Reg. 1.170A-14(h)(3)(i) states in pertinent part: 

The value of the contribution under Section 170 in the case of a charitable contribution of a perpetual conservation restriction is the fair market value of the perpetual conservation restriction at the time of the contribution. * * * If there is a substantial record of sales of easements comparable to the donated easement (such as purchases pursuant to a governmental program), the fair market value of the donated easement is based on the sales prices of such comparable easements. If no substantial record of market-place sales is available to use as a meaningful or valid comparison, as a general rule (but not necessarily in all cases) the fair market value of a perpetual conservation restriction is equal to the difference between the fair market value of the property it encumbers before the granting of the restriction and the fair market value of the encumbered property after the granting of the restriction.

The two IRS appraisers both determined independently that the conservation easement was worth nothing. Both appraisers determined the value of the conservation easement applying the income approach before and after the imposition of the conservation easement. The income approach of valuing real property involves discounting to present value the expected cash flows from the property.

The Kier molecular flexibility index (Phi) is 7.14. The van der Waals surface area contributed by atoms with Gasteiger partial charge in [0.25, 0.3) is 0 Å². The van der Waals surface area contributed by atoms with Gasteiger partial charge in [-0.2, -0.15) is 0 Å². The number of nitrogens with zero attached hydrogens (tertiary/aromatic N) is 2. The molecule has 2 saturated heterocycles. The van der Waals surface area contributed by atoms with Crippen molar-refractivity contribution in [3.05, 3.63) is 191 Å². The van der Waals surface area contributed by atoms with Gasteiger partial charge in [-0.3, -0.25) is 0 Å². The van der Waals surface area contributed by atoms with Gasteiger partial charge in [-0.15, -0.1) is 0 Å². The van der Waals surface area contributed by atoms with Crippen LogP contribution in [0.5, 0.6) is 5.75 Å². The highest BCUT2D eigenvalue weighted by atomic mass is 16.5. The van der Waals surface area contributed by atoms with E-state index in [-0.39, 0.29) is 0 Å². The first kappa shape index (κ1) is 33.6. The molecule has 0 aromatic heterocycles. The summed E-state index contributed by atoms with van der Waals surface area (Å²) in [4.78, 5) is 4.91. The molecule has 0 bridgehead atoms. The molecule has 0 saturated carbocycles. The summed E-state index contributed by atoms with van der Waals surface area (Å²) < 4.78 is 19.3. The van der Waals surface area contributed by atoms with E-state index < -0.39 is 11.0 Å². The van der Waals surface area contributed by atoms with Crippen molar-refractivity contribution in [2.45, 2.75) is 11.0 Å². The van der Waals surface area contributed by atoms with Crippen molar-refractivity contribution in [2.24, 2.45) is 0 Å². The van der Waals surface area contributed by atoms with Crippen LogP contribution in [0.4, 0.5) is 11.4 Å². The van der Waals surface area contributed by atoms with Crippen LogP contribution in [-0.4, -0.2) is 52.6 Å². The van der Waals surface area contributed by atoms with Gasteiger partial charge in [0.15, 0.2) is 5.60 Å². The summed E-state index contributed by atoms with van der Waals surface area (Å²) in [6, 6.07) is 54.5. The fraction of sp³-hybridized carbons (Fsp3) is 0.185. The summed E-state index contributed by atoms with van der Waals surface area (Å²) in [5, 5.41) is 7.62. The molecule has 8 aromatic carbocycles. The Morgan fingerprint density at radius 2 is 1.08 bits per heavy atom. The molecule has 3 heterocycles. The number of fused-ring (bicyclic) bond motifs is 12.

The taxpayer's appraiser determined that the conservation easement was worth $2.2 million. The original report of the taxpayer's appraiser determined the value of the conservation easement by calculating the value of the property before the imposition of the conservation easement using sales of similar properties and then estimating the percentage by which the conservation easement likely decreased the value of the property. The taxpayer's appraiser calculated that percentage by dividing the sale prices of encumbered property by the contemporaneous sale prices of similar unencumbered property.